YOU ARE HERE: LAT HomeCollections

Catalina Restoration Project Gaining Ground

Environment: By weeding out nonnative animals, conservancy follows its mandate to repair damaged landscape and return island to its natural state.


Botanist Denise Knapp was overjoyed when she discovered a patch of a rare rock cress growing in Santa Catalina Island's remote and foggy Wild Boar Gully nature preserve.

The tiny flowering plant had not been seen on the island in three decades. But it suddenly flourished behind a fence erected two years ago to protect the area from deer and feral goats that used to browse vegetation to oblivion.

"Now, you can almost hear the plants sighing with happiness and relief," Knapp said on a recent weekday hike into the 112-acre preserve where she had found the so-called Santa Cruz Island rock cress plant last April. "I love coming here. It has a unique assemblage of rare plants, it's beautiful and it's slowly returning to its natural state."

The same could be said for much of the 76-square-mile island, whose natural rhythms had been severely altered by nonnative animals, ranching and farming.

In one of environmentalism's emerging successes, Catalina's native plants and animals are on the rebound because of experimental restoration efforts. While much attention has been placed on the removal of feral creatures such as goats and pigs from the island, equally important has been the replanting of native vegetation nurtured in greenhouses and laboratories, and the fencing off of sensitive areas such as Wild Boar Gully.

Peter Schuyler is director of ecological restoration for the Catalina Island Conservancy, a nonprofit organization that owns 88% of the island and is mandated to return it to its natural state. "We'll never be completely pristine," Schuyler said, "but we want to get rid of the major threats posed by man and [to] repair as much of the damaged landscape as we can. In five or 10 years, we'll be well on our way."

However, there is a risk that unforeseen consequences will result from the ecological tinkering.

For example, a successful effort to capture feral goats and ship them to the mainland has resulted in a surge of vegetation. More greenery could eventually pose a fire threat to Avalon, the island's bustling tourism and demographic center with a permanent population of 3,000.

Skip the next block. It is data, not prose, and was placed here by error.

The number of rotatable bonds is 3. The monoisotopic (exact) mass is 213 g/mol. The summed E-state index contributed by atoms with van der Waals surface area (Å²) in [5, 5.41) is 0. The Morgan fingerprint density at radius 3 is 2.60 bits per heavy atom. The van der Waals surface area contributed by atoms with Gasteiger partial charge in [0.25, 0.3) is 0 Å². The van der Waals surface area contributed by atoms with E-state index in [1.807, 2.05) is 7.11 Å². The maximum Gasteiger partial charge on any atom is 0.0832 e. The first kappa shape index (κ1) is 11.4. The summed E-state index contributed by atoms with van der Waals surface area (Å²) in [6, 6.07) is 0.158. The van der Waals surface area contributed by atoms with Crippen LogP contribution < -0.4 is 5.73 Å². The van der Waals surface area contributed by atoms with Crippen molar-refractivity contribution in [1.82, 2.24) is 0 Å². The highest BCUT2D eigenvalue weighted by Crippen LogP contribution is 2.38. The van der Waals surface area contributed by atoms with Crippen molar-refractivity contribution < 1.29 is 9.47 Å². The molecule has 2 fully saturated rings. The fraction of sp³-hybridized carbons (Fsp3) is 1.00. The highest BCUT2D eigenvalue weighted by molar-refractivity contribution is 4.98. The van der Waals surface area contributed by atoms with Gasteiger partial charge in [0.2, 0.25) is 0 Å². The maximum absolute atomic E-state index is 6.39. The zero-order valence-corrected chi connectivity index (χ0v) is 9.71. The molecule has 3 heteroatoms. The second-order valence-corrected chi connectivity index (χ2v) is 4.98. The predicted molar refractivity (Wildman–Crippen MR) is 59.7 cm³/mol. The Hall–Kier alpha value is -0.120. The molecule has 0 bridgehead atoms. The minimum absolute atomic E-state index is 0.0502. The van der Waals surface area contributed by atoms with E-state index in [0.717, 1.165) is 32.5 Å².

'We are facing a natural system that is always changing--we don't know exactly what's just down the road," Schuyler said. "So we have to be adaptable."

The Wrigley family, of chewing gum fame, bought up most of the island in 1919 with an eye toward tourism, but later took up environmental preservation.

The conservancy, formed by the Wrigleys, shifted its policy five years ago toward the aggressive, hands-on restoration projects. Those are now producing tangible results.

2 Wild Goats Remain of 5,000 a Decade Ago

Grazing animals have been competing with the island's native mammals since goats first were introduced by Spanish missionaries in the 1800s. Over the centuries, grazing and trampling by nonnative animals also wreaked havoc on native plants, which had evolved in the presence of herbivores no larger than a ground squirrel.

Earlier this year, all but two females of the island's wild goat population, which only a decade ago was more than 5,000, were captured and removed.

The last 300 tusked and shaggy feral pigs on the island--descendants of animals brought to Catalina to eat rattlesnakes--are targeted for removal within three years.

A week ago, six captive-bred island foxes were released into the wilds as part of an experimental effort to revive a native population decimated by an outbreak of distemper believed introduced by a someone's pet.

For the first time, the environmental impacts of the island's revered but nonnative bison are being recorded, down to the number of bites of grass the beasts consume per minute. The goal: determining a herd size, which now stands at 350, that might be more compatible with the island's native species.

The effects of those and other restoration projects are most evident near the conservancy's inland headquarters in a broad valley known as Middle Ranch, about seven miles west of Avalon.

A week ago, 13 AmeriCorps volunteers erected a 7-foot-high, bison-proof wire fence around a 10-acre portion of weedy former Middle Ranch hayfields. It will soon be flooded with tens of thousands of handpicked and specially mixed native seeds.

"About a year from now, you'll see a 10-inch-high blush of the first chaparral and coastal sage to grow here in half a century," said consultant botanist Lisa Stratton. "Essentially, it will be an island of natural vegetation that will produce its own seeds, which will be carried elsewhere by wind and birds."

Stratton, who did her doctoral thesis on the botany of Hawaii, has high hopes those seeds will eventually overwhelm adjacent pockets of prolific nonnative weeds and shrubs.

Nurturing Stock Plants at Island Nursery

Los Angeles Times Articles